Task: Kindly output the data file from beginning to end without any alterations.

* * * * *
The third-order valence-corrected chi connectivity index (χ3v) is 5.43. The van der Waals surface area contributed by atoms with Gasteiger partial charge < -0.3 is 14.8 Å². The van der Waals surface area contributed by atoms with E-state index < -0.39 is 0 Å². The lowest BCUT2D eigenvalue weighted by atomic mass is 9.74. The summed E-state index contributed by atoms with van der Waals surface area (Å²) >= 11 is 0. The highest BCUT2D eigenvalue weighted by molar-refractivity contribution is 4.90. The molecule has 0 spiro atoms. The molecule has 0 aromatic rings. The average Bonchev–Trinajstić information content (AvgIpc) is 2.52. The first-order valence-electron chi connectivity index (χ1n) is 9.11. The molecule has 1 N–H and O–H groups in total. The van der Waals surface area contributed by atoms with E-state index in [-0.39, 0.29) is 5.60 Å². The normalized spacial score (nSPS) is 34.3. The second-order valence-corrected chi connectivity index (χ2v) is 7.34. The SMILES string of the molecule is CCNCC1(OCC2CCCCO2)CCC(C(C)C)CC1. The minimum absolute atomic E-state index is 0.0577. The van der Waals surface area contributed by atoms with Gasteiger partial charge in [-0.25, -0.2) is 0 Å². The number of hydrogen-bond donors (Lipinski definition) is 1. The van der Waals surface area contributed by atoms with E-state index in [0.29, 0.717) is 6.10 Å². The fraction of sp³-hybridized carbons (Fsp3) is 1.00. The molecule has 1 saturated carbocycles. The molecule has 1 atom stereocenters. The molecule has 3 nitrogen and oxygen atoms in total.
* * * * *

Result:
The third-order valence-corrected chi connectivity index (χ3v) is 5.43. The van der Waals surface area contributed by atoms with Gasteiger partial charge < -0.3 is 14.8 Å². The van der Waals surface area contributed by atoms with E-state index < -0.39 is 0 Å². The lowest BCUT2D eigenvalue weighted by atomic mass is 9.74. The summed E-state index contributed by atoms with van der Waals surface area (Å²) >= 11 is 0. The highest BCUT2D eigenvalue weighted by molar-refractivity contribution is 4.90. The molecule has 0 spiro atoms. The molecule has 0 aromatic rings. The average Bonchev–Trinajstić information content (AvgIpc) is 2.52. The first-order valence-electron chi connectivity index (χ1n) is 9.11. The molecule has 1 N–H and O–H groups in total. The van der Waals surface area contributed by atoms with E-state index in [-0.39, 0.29) is 5.60 Å². The normalized spacial score (nSPS) is 34.3. The second-order valence-corrected chi connectivity index (χ2v) is 7.34. The SMILES string of the molecule is CCNCC1(OCC2CCCCO2)CCC(C(C)C)CC1. The minimum absolute atomic E-state index is 0.0577. The van der Waals surface area contributed by atoms with Gasteiger partial charge in [-0.25, -0.2) is 0 Å². The number of hydrogen-bond donors (Lipinski definition) is 1. The van der Waals surface area contributed by atoms with E-state index in [0.29, 0.717) is 6.10 Å². The fraction of sp³-hybridized carbons (Fsp3) is 1.00. The molecule has 1 saturated carbocycles. The molecule has 1 atom stereocenters. The molecule has 3 nitrogen and oxygen atoms in total.